Would everyone please calm down? Yes, a 13-year-old amateur from Hawaii, Michelle Wie, has burst onto the golf scene this year, finishing ninth in an LPGA major in March, winning the U.S. Women's Public Links Championship last month, competing against Annika Sorenstam & Co. at last week's LPGA stop in New Jersey. Yes, she's more accomplished at 13 than another golfing Mozart, Tiger Woods, was at that age. Yes, her stated goals are audacious and inspiring: to someday—eight years from now, when she's 21 and a college graduate—turn professional and become one of the dominant players in the game, first on the LPGA circuit, later on the PGA Tour. Yes, before that she'd like to play in the Masters, as an amateur.� Given all that talent and ambition, golf heads everywhere are frantically trying to figure out when Wie will really go pro, which brand of clubs and ball she'll play when she does, who will manage her and how many millions some corporation will guarantee her.� You gotta chill, folks. Because what Wie is doing right now—in the summer before she starts ninth grade at the private, $12,050-a-year Punahou School in Honolulu—is so extraordinary and exquisite that we should just enjoy her precociousness. A 13-year-old girl who hits her full shots as long and as well as any woman, including Sorenstam? It seems unreal.� Loading up at the dessert table in the dining room of the Marriott Seaview Resort near Atlantic City last Friday night, Wie looked almost like a typical teenager. Except that she was still wearing her golf shoes and cap from her first round of the LPGA ShopRite Classic. She's a golf nerd, all right. Just like Tiger.
On the practice tee she looks like nobody else. Wie is long and lean, nearly six feet tall, and her swing is one of the best in golf. On the range she can unload one 300-yard drive after another. It's only natural that the marketers are salivating: She's an A student, pretty, charming, and relaxed in interviews. One day, in all likelihood, she'll be an industry, as her idol Woods is today. But for now she's really just an amazing kid.
Wie's Public Links triumph made her the youngest person ever to win a USGA event in which adults compete. The victory inspired her father to dream up a lofty summer goal: the Michelle Wie USGA Grand Slam. The second leg comes this week, when Wie will play in the U.S. Women's Open at Pumpkin Ridge near Portland. Later this month she'll play in the U.S. Girls' Junior Championship in Fairfield, Conn. Then in early August she'll play in the U.S. Women's Amateur in Glad-wyne, Pa. Nobody has won those four USGA events in a single year. Nobody has played those four in a single year.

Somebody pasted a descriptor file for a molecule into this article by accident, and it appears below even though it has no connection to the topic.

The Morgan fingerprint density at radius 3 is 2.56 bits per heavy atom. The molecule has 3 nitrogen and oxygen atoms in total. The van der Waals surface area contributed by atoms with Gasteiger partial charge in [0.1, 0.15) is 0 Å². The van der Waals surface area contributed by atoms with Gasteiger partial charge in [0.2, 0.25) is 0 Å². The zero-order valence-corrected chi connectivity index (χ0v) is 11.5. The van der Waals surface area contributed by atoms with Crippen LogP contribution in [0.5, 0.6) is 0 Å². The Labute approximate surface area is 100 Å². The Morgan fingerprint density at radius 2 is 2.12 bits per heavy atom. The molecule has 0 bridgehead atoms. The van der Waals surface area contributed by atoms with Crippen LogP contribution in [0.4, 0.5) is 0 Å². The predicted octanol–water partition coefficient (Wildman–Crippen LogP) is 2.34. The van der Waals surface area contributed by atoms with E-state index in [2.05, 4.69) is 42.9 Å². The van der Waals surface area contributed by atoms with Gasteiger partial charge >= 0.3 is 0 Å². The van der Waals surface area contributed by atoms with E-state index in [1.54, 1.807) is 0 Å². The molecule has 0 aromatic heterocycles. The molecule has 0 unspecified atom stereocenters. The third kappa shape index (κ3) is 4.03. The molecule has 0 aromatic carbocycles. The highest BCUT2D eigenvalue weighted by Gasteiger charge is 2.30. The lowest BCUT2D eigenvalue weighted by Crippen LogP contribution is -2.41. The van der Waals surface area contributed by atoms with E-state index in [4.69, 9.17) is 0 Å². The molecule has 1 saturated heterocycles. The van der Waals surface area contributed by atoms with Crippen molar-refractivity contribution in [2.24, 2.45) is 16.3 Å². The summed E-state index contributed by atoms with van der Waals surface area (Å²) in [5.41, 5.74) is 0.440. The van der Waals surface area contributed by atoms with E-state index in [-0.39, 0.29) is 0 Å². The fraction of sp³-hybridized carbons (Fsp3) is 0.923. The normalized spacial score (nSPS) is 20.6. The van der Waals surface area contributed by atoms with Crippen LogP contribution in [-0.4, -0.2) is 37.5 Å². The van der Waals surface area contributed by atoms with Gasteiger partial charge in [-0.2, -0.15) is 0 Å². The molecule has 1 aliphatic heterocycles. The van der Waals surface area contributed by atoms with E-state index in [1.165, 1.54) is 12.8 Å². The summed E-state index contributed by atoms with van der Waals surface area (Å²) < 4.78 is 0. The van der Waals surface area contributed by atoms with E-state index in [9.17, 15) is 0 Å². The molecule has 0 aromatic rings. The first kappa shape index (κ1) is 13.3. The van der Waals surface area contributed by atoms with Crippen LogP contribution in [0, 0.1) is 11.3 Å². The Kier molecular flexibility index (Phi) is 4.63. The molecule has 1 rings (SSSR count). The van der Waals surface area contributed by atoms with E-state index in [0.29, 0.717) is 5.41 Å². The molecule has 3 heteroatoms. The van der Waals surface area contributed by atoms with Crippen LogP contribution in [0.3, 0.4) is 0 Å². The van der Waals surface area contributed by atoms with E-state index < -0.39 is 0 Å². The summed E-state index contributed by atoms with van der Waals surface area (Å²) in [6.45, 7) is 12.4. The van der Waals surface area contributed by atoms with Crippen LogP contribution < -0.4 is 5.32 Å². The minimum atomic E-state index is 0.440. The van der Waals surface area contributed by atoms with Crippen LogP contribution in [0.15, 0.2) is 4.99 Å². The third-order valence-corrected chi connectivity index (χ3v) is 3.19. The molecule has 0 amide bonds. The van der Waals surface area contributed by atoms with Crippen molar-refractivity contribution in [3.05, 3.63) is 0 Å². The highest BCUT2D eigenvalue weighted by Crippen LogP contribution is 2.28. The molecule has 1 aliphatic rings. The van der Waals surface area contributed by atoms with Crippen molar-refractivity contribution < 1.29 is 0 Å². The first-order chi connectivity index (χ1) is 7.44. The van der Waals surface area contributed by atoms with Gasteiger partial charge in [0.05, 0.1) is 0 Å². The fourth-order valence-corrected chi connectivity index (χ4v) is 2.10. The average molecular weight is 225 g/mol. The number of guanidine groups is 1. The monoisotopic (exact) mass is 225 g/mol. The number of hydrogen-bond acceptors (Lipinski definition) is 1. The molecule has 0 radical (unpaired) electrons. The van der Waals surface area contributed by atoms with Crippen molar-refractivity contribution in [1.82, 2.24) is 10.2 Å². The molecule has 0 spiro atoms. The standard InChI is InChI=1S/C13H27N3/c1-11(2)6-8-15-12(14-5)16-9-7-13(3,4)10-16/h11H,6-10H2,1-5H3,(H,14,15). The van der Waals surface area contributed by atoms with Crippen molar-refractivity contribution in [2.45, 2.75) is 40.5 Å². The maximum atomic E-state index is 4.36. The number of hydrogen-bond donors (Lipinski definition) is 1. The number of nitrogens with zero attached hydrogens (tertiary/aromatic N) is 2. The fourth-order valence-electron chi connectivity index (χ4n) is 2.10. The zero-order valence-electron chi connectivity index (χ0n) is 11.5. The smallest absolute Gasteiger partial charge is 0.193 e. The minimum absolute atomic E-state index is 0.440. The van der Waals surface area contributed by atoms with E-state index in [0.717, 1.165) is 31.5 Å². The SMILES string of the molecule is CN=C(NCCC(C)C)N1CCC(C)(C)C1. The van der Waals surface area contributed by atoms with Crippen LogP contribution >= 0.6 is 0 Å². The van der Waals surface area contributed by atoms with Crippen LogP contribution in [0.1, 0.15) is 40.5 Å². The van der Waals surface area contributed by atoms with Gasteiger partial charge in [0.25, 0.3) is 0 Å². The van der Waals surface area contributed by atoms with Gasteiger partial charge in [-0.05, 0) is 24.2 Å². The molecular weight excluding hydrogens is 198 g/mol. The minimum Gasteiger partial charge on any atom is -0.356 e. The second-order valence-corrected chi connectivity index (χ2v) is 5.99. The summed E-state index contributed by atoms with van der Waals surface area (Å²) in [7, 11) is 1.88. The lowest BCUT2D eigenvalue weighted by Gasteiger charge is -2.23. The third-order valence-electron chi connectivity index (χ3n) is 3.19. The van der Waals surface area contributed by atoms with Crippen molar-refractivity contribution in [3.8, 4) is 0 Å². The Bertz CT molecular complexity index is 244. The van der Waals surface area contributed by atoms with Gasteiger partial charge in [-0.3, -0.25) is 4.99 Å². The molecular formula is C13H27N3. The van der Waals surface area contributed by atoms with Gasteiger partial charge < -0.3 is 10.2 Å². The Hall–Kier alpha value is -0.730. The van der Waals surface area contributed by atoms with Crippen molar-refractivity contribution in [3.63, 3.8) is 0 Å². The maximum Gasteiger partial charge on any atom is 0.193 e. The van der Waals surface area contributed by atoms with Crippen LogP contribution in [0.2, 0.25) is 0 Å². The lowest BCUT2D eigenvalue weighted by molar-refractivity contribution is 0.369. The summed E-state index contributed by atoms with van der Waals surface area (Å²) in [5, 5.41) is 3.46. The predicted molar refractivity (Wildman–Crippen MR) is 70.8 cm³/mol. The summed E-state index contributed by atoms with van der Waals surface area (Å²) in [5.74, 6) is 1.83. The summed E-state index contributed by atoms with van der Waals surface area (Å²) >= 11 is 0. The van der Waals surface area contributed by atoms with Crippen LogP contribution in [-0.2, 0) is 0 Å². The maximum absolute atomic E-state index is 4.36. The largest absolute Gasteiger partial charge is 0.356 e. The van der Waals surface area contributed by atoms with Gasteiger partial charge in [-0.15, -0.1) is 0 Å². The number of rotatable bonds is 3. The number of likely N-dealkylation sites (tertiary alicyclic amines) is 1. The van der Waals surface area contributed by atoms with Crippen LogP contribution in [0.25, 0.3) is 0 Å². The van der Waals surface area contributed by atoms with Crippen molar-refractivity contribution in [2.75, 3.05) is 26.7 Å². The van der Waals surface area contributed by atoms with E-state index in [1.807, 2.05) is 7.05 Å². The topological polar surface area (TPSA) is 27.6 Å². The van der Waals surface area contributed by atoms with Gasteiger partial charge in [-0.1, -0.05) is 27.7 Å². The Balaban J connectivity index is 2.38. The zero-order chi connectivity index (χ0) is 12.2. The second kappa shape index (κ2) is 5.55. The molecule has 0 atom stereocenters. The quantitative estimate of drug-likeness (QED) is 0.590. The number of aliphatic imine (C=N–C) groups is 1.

There is no nap time built into Wie's schedule. Before school begins she'll play in another LPGA event, in Ohio in mid-August, and later that month, thanks to an invitation from the Golf Channel, she'll be the only female in a Canadian Tour men's event, the Bay Mills Open in Brimley, Mich. In September, after a couple of weeks as a high schooler, Wie will travel to Boise, Idaho, to play on a sponsor's exemption in an event on the all-male Nationwide Tour, the PGA Tour's minor league. After that she'll return to Oregon for another LPGA event. In mid-October she'll go to South Korea—where both of her parents were born and where Michelle can show off her fluent Korean—for another LPGA tournament.
If it all sounds like too much, her father, B.J., a University of Hawaii transportation professor who doubles as Michelle's caddie, agrees. "Next summer we concentrate on one thing—winning the men's U.S. Public Links," he says. That's a men's event by tradition only, not by rule. The winner, by tradition, is invited to play in the Masters. Dad, do I call him Hootie or Mr. Johnson?
Wie is the only child of doting parents, both of whom, once low handicappers, gave up golf to devote themselves to their daughter's success. Michelle started hitting balls in earnest at age four. She plays year-round, although she takes a break from the game on her birthday, Oct. 11, and between Christmas and New Year's.
Her swing is a dream. Her backswing is superwide, like Davis Love's but longer. The downswing is art. Unlike Woods's, it's not a violent hit. No 150-pound golfer, male or female, has ever made hitting a 300-yard drive look so effortless. "You can't teach that rhythm," says Wie's teacher, Gary Gilchrist. "You're born with it."
Her mistakes come when she swings too easily, with wedges and, most notably, the putter, her least consistent club. "In ball striking she's already one of the top five out here," says Patricia Meunier-Lebouc, the French golfer who won the Kraft Nabisco Championship, an LPGA major, in March while playing the final round with Wie. "Her putting I don't know about. She makes a big demonstration when she misses. A professional does not do that. But she is a kid."
A very competitive kid. Last week at the short, lovely, old-school Bay Course at the Seaview Resort, Wie opened with an even-par 71, one behind Sorenstam and six shots behind the leaders. At her press conference afterward Wie was asked if she was happy with her play. "No," she answered. "Not really." Never mind that she was a teenager holding her own against the best women in the world. In Michelle Wie's mind, a score can always be lower.
There's a refreshing candor among the Wies. Describing debates with her caddie-father over club selection last Friday, Michelle said, "We were in different books. We were on different planets." Later B.J. was asked what he thought of the course. "Frankly?" he said. "I don't care for it. Too traditional. It doesn't inspire Michelle." That directness makes it credible when the Wies say Michelle will finish college before turning pro. Says B.J., "When teenagers make a lot of money, it doesn't seem to lead to happiness." Michelle adds, "I like what I'm doing because there is no pressure."